The rabbi was offered to hold the Yom Kippur prayers in a local Catholic church. He refused and instead turned his and his neighbor’s personal quarters into a makeshift prayer space. Two candles were placed on a table that substituted as the bimah, and some 60 to 70 soldiers gathered there for the prayer.

Rabbi Blumenstein’s description of the event

Rabbi Blumenstein described the extraordinary event in an article that was published in the press after the holiday. A few days later, a soldier who had been there described it in a letter, adding that some officers and members of the command had also come. The soldier described Rabbi Blumenstein’s stirring sermon and how it even moved some to tears.

The German artist Hermann Junker (who was not Jewish) created two paintings commemorating the Yom Kippur prayer during the siege of the city of Metz in 1870. Not having been present at the event, the artist had to imagine both scenes, although the first painting is based on Rabbi Blumenstein’s description. The caption at the bottom of a postcard featuring the painting describes it as the Kol Nidre prayer on the eve of the Yom Kippur holiday. At prayers the next day, since there was no Torah scroll, Rabbi Blumenstein recited the Torah reading and Haftarah from memory.

Postcard based on Junker’s painting

The second painting documents the Yom Kippur-day prayers being held outdoors in an open field. The painting shows dozens of soldiers, most of them wrapped in their prayer shawls and holding prayer books, gathered around a rock that is being used as a bimah. At the center are three soldiers reading from the Torah scroll. Piles of weapons and even a cannon are shown at the ready. A number of civilians are also included in the picture.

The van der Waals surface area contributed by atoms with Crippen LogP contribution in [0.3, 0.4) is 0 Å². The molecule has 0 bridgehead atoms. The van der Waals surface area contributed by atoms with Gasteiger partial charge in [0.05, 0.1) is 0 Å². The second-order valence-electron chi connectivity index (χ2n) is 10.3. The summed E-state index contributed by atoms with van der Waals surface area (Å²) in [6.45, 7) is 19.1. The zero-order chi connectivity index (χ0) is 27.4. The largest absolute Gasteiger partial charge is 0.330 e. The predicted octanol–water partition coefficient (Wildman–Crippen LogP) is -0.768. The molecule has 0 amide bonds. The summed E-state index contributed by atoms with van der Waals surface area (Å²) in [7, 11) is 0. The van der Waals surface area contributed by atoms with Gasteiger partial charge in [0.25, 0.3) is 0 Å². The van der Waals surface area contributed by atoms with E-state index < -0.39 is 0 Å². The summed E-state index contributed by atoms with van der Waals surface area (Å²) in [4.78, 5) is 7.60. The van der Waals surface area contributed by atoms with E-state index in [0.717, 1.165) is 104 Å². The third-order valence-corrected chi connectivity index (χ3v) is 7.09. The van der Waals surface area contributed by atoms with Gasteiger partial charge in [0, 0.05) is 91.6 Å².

This painting is based on a description written by an anonymous soldier before Yom Kippur that was published in the Jewish press after the holiday. His description noted that 1,174 Jewish soldiers from Silesia and Poznań were planning on attending the prayer. The soldier wrote that, with God’s grace and in the hopes that the French commander — that is, the enemy — would allow it, the prayer would take place in an open field. The soldiers would wear their Pickelhaubes (the typical Prussian spiked helmet) and wrap themselves in their prayer shawls. During the prayer, their non-Jewish comrades would keep watch from a distance to avoid any disruptions. However, things did not go as planned because shortly before the prayer service was to begin, most of the soldiers were called away on a mission.